Unfortunately, it should be noted that we do not yet have conclusive data regarding the survival of the SARS-CoV-2 coronavirus on surfaces and materials. In fact, there are not even validated scientific studies, so we can only find answers and clues in some research that is still pending review.
This is the case of a study where the first data on the survival time of the SARS-CoV-2 coronavirus in some materials are noted: up to 3 hours in aerosols, up to 4 hours in copper (for example, coins) and up to 24 hours on cardboard. On the other hand, we also have some data that suggest that this new coronavirus could resist up to 6 hours and even 2 and 3 days in plastic (some food packaging) and stainless steel (for example, cutlery), between 13 hours and 2 or 3 days as a time interval.
All these data only refer to the fact that the virus could resist this amount of time in these materials, but we do not know if with a sufficient load to cause COVID-19 disease in humans. Given the lack of conclusive data, we must be guided by the principles of prevention in order not to spread the virus further, trying to disinfect any surface or material that is likely to come into contact with it.
We must be clear that the route of transmission of the SARS-CoV-2 coronavirus is respiratory, mainly from person to person through small droplets of saliva and secretions from the nose.
As we have previously explained, there is no evidence that this virus is transmitted through food, so we should not panic and start disinfecting any product purchased from the supermarket left and right. The current priorities must be different: to prevent contagion between people by keeping the safety distance of 1 meter —or more, if possible— in the queues at the supermarket.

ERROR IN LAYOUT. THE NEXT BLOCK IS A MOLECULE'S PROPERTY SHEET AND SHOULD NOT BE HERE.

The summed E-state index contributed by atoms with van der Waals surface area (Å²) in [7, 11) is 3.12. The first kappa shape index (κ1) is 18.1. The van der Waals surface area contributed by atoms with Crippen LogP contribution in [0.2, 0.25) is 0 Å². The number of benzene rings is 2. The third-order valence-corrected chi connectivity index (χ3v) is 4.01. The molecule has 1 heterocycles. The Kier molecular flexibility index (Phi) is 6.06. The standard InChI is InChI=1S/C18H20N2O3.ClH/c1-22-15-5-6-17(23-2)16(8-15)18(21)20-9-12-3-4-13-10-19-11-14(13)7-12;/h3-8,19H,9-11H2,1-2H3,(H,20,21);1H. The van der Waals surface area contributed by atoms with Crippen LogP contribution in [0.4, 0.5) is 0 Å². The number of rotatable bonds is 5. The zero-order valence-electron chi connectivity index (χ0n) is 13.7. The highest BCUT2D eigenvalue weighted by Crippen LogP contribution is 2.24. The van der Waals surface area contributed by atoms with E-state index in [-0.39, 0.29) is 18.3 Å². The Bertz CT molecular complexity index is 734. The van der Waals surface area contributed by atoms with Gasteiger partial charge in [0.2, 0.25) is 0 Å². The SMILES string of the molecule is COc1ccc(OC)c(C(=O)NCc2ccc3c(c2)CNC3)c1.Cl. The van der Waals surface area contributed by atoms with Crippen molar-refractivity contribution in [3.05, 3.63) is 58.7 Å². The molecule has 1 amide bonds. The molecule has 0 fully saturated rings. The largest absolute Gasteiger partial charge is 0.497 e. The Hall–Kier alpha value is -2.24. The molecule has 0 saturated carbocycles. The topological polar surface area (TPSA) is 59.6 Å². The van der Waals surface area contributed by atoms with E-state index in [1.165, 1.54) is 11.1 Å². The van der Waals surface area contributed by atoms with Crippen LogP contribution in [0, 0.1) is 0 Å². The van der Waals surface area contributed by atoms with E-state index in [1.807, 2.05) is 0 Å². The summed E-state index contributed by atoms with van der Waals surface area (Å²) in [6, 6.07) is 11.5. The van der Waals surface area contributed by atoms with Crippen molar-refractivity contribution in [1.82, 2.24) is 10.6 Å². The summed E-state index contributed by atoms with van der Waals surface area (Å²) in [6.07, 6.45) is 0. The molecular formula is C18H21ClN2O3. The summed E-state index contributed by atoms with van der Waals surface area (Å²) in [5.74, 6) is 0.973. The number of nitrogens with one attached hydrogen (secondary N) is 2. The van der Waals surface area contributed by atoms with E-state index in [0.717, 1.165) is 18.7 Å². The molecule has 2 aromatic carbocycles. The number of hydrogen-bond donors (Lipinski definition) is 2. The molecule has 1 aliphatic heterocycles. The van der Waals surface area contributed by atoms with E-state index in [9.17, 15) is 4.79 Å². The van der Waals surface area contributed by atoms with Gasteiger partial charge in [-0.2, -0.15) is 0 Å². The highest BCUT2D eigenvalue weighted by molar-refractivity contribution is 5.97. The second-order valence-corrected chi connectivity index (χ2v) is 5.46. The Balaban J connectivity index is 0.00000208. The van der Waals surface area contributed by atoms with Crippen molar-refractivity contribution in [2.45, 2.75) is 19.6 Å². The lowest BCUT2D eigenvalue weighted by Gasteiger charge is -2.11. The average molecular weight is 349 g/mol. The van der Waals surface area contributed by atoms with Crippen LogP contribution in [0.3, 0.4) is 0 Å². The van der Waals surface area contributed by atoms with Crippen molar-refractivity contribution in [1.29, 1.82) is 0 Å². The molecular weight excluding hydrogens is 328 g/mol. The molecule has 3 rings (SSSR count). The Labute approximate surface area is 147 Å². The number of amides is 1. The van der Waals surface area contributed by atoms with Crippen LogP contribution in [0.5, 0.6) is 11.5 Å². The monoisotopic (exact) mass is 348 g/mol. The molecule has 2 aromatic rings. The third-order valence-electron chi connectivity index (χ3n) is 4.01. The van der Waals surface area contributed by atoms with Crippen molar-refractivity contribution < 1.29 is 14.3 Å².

We do not have conclusive data on the permanence of the virus in specific materials, so we must sanitize food following the same recommendations as always. This can be extrapolated to shopping bags and other types of materials, being especially relevant in homes where people belonging to risk groups are found.
Let’s not forget to prioritize hand washing and proper cleaning and disinfection of utensils and materials in direct contact with people who are already infected with COVID-19.
If there is a positive situation for COVID-19, or if there are suspicions of contagion in the home, measures must be taken to avoid further cases of COVID-19 in our home, especially if we live with people belonging to groups risk: with respiratory problems, the elderly and immunosuppressed.
The most urgent measure is to isolate this person in a well-ventilated individual room with a separate toilet where they can wash their hands frequently, if possible, in addition to giving it the usual use for which it is intended.
Along with these general hygienic measures, it is advisable to exercise extreme caution with the utensils used during meals. We must wash each and every object that may have come into contact with the infected person independently with soap and water. If our kitchen is not too big, we can clean in different shifts to avoid cross contamination at all times between objects that have come into contact with the sick family member and those that have not.